Mobile medical applications may get all the attention, but apps that effectively market your hospital to patients may be equally important
The explosion of mobile applications has been one of the biggest health IT stories of 2011, and with good reason: Mobile apps can offer hospitals and doctors portable versions of medical devices and instant access to stores of medical research. And at a time when cost pressures are forcing providers to envision a care delivery process that can serve patients with fewer inpatient interactions, mobile apps also offer a way to reach those ends.
Lately, though, I've been coming across an increasing number of examples of how hospitals are harnessing the power of mobile applications beyond the clinical setting as a way to connect with potential patients and offer them real-time, valuable information on where to go for their care in a pinch.
For instance, Baptist Health in South Florida now offers patients real-time information on wait times for physicians at its urgent care centers and emergency rooms. For its efforts, Baptist Health received a 2011 Most Wired Innovator Award, and my colleague, H&HN Senior Editor for Data and Research, Suzanna Hoppszallern, recently talked to Baptist Health's Petter Melau, the project lead for the mobile app initiative. Melau said the service has been extremely popular; within two days of the app launching, 1,000 users signed up. Melau added that the application also has helped users clarify the difference between services offered by Baptist Health's urgent care facilities and its emergency rooms, a critical distinction in an era of overcrowded EDs.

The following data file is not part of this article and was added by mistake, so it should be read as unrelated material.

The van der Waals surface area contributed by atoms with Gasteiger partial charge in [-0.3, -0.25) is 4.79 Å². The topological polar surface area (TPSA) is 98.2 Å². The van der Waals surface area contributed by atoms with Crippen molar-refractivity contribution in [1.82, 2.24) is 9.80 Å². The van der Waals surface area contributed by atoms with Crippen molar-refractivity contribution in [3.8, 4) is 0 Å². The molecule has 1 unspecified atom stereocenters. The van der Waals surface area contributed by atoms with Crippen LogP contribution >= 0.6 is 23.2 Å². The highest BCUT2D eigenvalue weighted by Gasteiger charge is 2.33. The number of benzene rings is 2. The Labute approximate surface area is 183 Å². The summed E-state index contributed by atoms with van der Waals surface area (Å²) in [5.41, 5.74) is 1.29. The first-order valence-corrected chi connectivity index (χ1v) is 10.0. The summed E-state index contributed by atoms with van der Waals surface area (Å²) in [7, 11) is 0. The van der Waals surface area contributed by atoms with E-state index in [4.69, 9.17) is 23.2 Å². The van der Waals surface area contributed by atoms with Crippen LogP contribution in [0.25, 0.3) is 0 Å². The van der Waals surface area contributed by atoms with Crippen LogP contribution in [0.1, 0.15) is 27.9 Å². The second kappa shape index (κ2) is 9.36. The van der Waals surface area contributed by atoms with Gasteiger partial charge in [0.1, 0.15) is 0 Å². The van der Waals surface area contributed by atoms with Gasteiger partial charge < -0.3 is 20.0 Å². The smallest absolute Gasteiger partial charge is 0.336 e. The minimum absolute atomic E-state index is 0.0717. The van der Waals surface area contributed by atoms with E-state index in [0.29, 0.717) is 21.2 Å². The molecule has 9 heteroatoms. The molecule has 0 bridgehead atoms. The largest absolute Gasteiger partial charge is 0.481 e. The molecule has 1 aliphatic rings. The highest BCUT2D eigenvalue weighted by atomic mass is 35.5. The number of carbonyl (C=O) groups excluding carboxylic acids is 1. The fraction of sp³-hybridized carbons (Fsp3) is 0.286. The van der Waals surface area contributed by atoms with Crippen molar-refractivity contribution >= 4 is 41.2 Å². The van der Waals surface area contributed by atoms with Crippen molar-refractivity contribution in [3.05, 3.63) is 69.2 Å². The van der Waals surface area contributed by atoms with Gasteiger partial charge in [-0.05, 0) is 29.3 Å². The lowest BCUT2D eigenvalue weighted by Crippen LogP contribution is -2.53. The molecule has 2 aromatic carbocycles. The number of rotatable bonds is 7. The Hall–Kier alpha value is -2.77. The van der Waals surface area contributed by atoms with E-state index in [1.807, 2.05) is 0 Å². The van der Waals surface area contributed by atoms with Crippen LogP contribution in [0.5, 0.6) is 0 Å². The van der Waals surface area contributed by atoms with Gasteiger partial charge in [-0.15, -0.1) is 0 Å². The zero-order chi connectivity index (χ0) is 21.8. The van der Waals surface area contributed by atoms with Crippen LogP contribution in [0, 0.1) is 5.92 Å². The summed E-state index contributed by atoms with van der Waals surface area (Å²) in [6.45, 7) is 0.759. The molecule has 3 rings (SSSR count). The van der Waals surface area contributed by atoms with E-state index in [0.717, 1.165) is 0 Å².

And industry momentum for mobile apps is definitely quickening. Earlier this week, Carolinas Health System, a 30-hospital system based in Charlotte announced the rollout of a new, free mobile app that allows patients to find locations, check wait times or even search for physicians via their location and specialty.
Beyond the advantages these types of mobile apps offer patients, many IT experts are convinced that if current usage trends continue, it won't be long before smart phones will supplant web-based browsers as the chief access point for online information. For H&HN Daily, for instance, roughly 20 percent of our daily readers access the publication via their phone and not a traditional browser. And on a personal level, I'm a huge fan of the mobile sites in Chicago that allow me to check train and bus times on the go. In other words, in a few years time patients will view mobile apps with real-time information not as an added amenity but as an expected service.
By Haydn Bush August 31, 2011